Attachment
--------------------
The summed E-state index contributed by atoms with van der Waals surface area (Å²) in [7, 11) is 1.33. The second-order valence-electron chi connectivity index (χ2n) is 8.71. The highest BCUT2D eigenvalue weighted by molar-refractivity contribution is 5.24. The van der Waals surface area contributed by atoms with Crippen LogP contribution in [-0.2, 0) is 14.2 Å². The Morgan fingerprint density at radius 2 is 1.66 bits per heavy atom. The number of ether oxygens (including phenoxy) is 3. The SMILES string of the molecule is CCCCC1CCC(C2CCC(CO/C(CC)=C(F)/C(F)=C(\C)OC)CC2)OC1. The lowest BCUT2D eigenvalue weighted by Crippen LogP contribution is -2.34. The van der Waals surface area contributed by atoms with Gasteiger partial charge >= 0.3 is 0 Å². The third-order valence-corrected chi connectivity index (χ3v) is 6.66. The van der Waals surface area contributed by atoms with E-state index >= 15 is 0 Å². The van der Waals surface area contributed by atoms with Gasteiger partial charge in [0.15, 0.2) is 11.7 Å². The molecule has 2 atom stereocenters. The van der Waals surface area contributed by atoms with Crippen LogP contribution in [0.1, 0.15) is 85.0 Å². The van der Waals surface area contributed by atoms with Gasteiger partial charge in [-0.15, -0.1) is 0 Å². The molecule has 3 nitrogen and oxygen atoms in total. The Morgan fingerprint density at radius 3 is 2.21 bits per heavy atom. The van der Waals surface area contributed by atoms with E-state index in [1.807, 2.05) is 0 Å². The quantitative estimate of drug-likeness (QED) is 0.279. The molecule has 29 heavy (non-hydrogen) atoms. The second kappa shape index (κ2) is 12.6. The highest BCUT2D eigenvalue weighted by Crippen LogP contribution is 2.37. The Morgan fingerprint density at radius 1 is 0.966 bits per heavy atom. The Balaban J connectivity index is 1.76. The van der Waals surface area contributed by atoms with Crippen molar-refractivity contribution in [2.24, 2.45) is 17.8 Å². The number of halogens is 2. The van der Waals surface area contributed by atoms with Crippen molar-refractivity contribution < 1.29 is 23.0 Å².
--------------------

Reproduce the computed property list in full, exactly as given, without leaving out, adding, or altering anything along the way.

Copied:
The summed E-state index contributed by atoms with van der Waals surface area (Å²) in [7, 11) is 1.33. The second-order valence-electron chi connectivity index (χ2n) is 8.71. The highest BCUT2D eigenvalue weighted by molar-refractivity contribution is 5.24. The van der Waals surface area contributed by atoms with Crippen LogP contribution in [-0.2, 0) is 14.2 Å². The Morgan fingerprint density at radius 2 is 1.66 bits per heavy atom. The number of ether oxygens (including phenoxy) is 3. The SMILES string of the molecule is CCCCC1CCC(C2CCC(CO/C(CC)=C(F)/C(F)=C(\C)OC)CC2)OC1. The lowest BCUT2D eigenvalue weighted by Crippen LogP contribution is -2.34. The van der Waals surface area contributed by atoms with Gasteiger partial charge >= 0.3 is 0 Å². The third-order valence-corrected chi connectivity index (χ3v) is 6.66. The van der Waals surface area contributed by atoms with E-state index >= 15 is 0 Å². The van der Waals surface area contributed by atoms with Gasteiger partial charge in [0.15, 0.2) is 11.7 Å². The molecule has 2 atom stereocenters. The van der Waals surface area contributed by atoms with Crippen LogP contribution in [0.1, 0.15) is 85.0 Å². The van der Waals surface area contributed by atoms with Gasteiger partial charge in [-0.15, -0.1) is 0 Å². The molecule has 3 nitrogen and oxygen atoms in total. The Morgan fingerprint density at radius 3 is 2.21 bits per heavy atom. The van der Waals surface area contributed by atoms with E-state index in [1.807, 2.05) is 0 Å². The quantitative estimate of drug-likeness (QED) is 0.279. The molecule has 29 heavy (non-hydrogen) atoms. The second kappa shape index (κ2) is 12.6. The highest BCUT2D eigenvalue weighted by Crippen LogP contribution is 2.37. The Morgan fingerprint density at radius 1 is 0.966 bits per heavy atom. The Balaban J connectivity index is 1.76. The van der Waals surface area contributed by atoms with Crippen molar-refractivity contribution in [2.24, 2.45) is 17.8 Å². The number of halogens is 2. The van der Waals surface area contributed by atoms with Crippen molar-refractivity contribution < 1.29 is 23.0 Å².